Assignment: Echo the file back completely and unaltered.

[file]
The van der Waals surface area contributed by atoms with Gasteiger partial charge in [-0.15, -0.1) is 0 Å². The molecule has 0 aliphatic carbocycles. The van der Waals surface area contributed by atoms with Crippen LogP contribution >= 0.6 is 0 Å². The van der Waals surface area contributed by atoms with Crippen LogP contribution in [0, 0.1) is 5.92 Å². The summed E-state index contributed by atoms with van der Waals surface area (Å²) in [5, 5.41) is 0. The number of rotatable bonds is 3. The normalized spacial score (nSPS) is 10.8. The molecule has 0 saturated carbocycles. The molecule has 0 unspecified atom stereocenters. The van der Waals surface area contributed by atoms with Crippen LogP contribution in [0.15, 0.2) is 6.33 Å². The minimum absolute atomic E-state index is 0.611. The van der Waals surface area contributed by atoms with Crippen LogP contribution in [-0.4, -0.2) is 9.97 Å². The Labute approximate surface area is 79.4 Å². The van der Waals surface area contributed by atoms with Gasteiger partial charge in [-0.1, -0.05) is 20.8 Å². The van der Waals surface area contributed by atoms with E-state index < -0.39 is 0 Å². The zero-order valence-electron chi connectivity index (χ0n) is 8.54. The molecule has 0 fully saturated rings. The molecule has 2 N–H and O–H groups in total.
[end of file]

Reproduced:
The van der Waals surface area contributed by atoms with Gasteiger partial charge in [-0.15, -0.1) is 0 Å². The molecule has 0 aliphatic carbocycles. The van der Waals surface area contributed by atoms with Crippen LogP contribution >= 0.6 is 0 Å². The van der Waals surface area contributed by atoms with Crippen LogP contribution in [0, 0.1) is 5.92 Å². The summed E-state index contributed by atoms with van der Waals surface area (Å²) in [5, 5.41) is 0. The number of rotatable bonds is 3. The normalized spacial score (nSPS) is 10.8. The molecule has 0 saturated carbocycles. The molecule has 0 unspecified atom stereocenters. The van der Waals surface area contributed by atoms with Crippen LogP contribution in [0.15, 0.2) is 6.33 Å². The minimum absolute atomic E-state index is 0.611. The van der Waals surface area contributed by atoms with Crippen LogP contribution in [-0.4, -0.2) is 9.97 Å². The Labute approximate surface area is 79.4 Å². The van der Waals surface area contributed by atoms with Gasteiger partial charge in [-0.1, -0.05) is 20.8 Å². The van der Waals surface area contributed by atoms with E-state index < -0.39 is 0 Å². The zero-order valence-electron chi connectivity index (χ0n) is 8.54. The molecule has 0 fully saturated rings. The molecule has 2 N–H and O–H groups in total.